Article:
The comedy is more wry and situational in regards to Marnie’s absurdity more than anything. Most of the movie is played straight as an arrow, but you’ll still be chuckling along the entire ways as the antics she goes through and the situations she gets into is where the humor is. The dramedy is sweet and kind, while also being simplistic and fairly formulaic at the same time. Which is kind of expected as the dramedy genre is pretty bone dry in terms of new and exciting material unless you want to go all experimental/Indie on us here. However, Lorene manages to push the right buttons in allowing us to feel sympathy and attachment to both the characters without seeming overly sappy or overly annoying. J.K. Simmons is fairly thruway, but the man can’t turn in a bad performance (even f the movie he is in is completely awful), and his sincere adherence to the loveable, but stern, older gentlemen makes Marnie’s opening up to him all the more believable.


Rated PG-13 for brief drug content

Video :4stars:
Sadly I couldn’t review the Blu-ray for you today, but the 2.39:1 Mpeg 2 encode DVD (which is strange as most comedy’s or dramas use the more height oriented 1.78:1 or 1.85:1 aspect ratio) is quite nice. Rich and warm in texture, the movie sports brightly lit sequences with good color depth and saturation that looks remarkably natural. Usually films today tend to be color graded to death, but “The Meddler” maintains a fairly normal looking color tone, and the brightly lit outdoor settings are homey and cheery. Whites can be pushed a bit high sometimes, but never overly so. Black levels are solidly deep and inky, though there is a flicker of haloing in a few scenes that actually surprised me. It’s a nice transfer for a DVD, and I can only imagine the Blu-ray looking even better.

Audio :4stars:
This is a dramedy, need I say more? By that admission you can expect a normally front heavy mix that relies on dialog for a majority of the heavy lifting. And in that case you would certainly be right. Dialog is the crux of the film, and said vocals are crisp and cleanly iterated, without so much as a flicker of distortion or imbalance with the rest of the mix. The film sports a nice old fashioned country score thanks to her dealings with Zipper (and I mean traditional country, not this garbage we have today that is called country). Bass is mainly relegated as support for the soundtrack, or for a simple door slam, but it is still present nonetheless. Surrounds are mildly used, but still effectively when necessary, such as the more active city environments, or when Marnie is in the middle of the wedding she organized. It’s a simple track, but one that does everything asked of it extremely well.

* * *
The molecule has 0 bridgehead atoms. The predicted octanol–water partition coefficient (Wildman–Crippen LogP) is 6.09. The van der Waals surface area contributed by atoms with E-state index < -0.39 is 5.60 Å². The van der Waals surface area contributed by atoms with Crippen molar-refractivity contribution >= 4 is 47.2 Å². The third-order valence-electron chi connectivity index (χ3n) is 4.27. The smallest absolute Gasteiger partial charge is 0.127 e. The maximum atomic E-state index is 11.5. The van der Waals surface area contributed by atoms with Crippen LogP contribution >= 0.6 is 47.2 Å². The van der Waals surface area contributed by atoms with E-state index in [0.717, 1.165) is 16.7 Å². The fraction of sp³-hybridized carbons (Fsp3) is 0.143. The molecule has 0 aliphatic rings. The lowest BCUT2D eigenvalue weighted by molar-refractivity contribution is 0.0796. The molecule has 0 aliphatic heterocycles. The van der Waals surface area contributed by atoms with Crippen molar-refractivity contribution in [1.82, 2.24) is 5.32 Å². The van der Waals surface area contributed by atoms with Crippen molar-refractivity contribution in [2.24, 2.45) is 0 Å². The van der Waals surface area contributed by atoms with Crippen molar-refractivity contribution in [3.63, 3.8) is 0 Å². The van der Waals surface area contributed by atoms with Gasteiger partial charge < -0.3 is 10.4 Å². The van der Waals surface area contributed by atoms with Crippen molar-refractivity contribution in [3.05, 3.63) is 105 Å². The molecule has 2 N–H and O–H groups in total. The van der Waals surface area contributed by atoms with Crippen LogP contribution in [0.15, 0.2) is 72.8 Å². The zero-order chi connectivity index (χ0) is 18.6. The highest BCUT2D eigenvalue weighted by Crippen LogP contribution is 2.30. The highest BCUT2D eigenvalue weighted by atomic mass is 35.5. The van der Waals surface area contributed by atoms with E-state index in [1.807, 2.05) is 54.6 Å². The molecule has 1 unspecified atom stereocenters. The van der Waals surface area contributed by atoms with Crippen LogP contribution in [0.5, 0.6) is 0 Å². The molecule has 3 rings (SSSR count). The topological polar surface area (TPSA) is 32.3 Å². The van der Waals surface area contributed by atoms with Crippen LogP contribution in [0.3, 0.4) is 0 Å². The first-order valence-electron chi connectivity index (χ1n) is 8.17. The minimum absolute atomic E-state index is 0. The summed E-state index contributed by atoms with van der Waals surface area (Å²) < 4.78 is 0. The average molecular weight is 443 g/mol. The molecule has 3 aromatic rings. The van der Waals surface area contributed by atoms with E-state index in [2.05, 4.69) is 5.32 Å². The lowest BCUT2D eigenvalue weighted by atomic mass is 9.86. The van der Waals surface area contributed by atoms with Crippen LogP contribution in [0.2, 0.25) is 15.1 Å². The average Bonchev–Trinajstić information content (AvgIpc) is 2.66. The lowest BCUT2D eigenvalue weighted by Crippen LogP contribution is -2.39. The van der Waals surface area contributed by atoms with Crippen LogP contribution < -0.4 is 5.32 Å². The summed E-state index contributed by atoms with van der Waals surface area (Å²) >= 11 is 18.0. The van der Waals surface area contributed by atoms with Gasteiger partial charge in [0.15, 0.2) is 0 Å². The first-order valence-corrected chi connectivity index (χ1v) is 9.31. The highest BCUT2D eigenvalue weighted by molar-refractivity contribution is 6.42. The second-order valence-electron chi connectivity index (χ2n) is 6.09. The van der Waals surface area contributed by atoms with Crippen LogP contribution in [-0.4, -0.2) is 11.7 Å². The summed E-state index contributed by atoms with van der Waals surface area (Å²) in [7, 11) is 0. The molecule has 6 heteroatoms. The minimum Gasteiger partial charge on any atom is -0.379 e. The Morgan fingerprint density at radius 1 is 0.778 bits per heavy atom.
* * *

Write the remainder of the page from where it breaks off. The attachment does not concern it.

Extras :1.5stars:

• Commentary with Susan Sarandon and Director Lorene Scafaria
• Two Featurettes:
o “The ‘Real’ Marnie”
o “The Making of The Meddler”
• Gag Reel

Overall: :3.5stars:

What “The Meddler” lacks for in boldness, it makes up for in simplicity and heart. Marnie is both and absurdly annoying and sweetly loveable lady at the same time (well, at least by the end of the film the latter persona comes into play). She and Rose Byrne work well together and even more so with the incredibly talented J.K. Simmons. The DVD is fairly barebones, but still sports some very solid audio and video scores, making me have to give this one a solid single thumbs up. It isn’t the most inventive dramedy on the face of this planet, but still a rather enjoyable one. Recommended as a solid watch.

Additional Information:

Starring: Rose Byrne, Susan Sarandon, J.K. Simmons
Directed By: Lorene Scafaria
Written By: Lorene Scafaria
Aspect Ratio: 1.78:1 MPEG2
Audio: English: Dolby Digital 5.1
Studio: Sony
Rated: PG-13
Runtime: 100 Minutes
DVD Release Date: September 6th, 2016

Buy The Meddler on DVD at Amazon

Recommendation: Solid Watch

More about Mike

3,983 Posts
Watched this with my wife the other night. I was surprised how much I liked this. Hit home in a couple of ways.